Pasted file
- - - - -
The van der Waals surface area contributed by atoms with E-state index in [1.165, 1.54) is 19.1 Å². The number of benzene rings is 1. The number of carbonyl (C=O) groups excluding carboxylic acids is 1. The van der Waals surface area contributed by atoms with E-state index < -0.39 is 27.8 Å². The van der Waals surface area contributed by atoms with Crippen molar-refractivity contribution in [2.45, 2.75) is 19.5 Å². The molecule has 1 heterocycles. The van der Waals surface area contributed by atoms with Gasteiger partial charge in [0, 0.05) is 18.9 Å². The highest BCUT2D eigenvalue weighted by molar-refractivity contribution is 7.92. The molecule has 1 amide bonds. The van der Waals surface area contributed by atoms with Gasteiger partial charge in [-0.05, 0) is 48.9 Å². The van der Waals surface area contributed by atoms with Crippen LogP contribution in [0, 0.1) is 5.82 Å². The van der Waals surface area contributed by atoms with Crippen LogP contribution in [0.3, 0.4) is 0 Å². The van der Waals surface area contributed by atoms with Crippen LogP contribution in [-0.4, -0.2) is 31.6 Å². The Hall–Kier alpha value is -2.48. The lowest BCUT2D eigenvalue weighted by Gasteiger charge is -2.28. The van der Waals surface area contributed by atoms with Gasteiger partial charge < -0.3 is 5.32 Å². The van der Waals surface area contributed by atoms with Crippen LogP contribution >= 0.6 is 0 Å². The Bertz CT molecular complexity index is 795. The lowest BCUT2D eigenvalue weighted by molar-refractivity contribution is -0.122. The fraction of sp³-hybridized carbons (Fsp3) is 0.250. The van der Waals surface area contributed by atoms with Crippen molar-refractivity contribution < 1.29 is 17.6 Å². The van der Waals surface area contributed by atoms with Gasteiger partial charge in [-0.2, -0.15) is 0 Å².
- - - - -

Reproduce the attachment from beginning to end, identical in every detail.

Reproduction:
The van der Waals surface area contributed by atoms with E-state index in [1.165, 1.54) is 19.1 Å². The number of benzene rings is 1. The number of carbonyl (C=O) groups excluding carboxylic acids is 1. The van der Waals surface area contributed by atoms with E-state index < -0.39 is 27.8 Å². The van der Waals surface area contributed by atoms with Crippen molar-refractivity contribution in [2.45, 2.75) is 19.5 Å². The molecule has 1 heterocycles. The van der Waals surface area contributed by atoms with Gasteiger partial charge in [0, 0.05) is 18.9 Å². The highest BCUT2D eigenvalue weighted by molar-refractivity contribution is 7.92. The molecule has 1 amide bonds. The van der Waals surface area contributed by atoms with Gasteiger partial charge in [-0.05, 0) is 48.9 Å². The van der Waals surface area contributed by atoms with Crippen LogP contribution in [0, 0.1) is 5.82 Å². The van der Waals surface area contributed by atoms with Crippen LogP contribution in [0.3, 0.4) is 0 Å². The van der Waals surface area contributed by atoms with Crippen LogP contribution in [-0.4, -0.2) is 31.6 Å². The Hall–Kier alpha value is -2.48. The lowest BCUT2D eigenvalue weighted by Gasteiger charge is -2.28. The van der Waals surface area contributed by atoms with Gasteiger partial charge < -0.3 is 5.32 Å². The van der Waals surface area contributed by atoms with Crippen LogP contribution >= 0.6 is 0 Å². The Bertz CT molecular complexity index is 795. The lowest BCUT2D eigenvalue weighted by molar-refractivity contribution is -0.122. The fraction of sp³-hybridized carbons (Fsp3) is 0.250. The van der Waals surface area contributed by atoms with Crippen molar-refractivity contribution < 1.29 is 17.6 Å². The van der Waals surface area contributed by atoms with Gasteiger partial charge in [-0.2, -0.15) is 0 Å².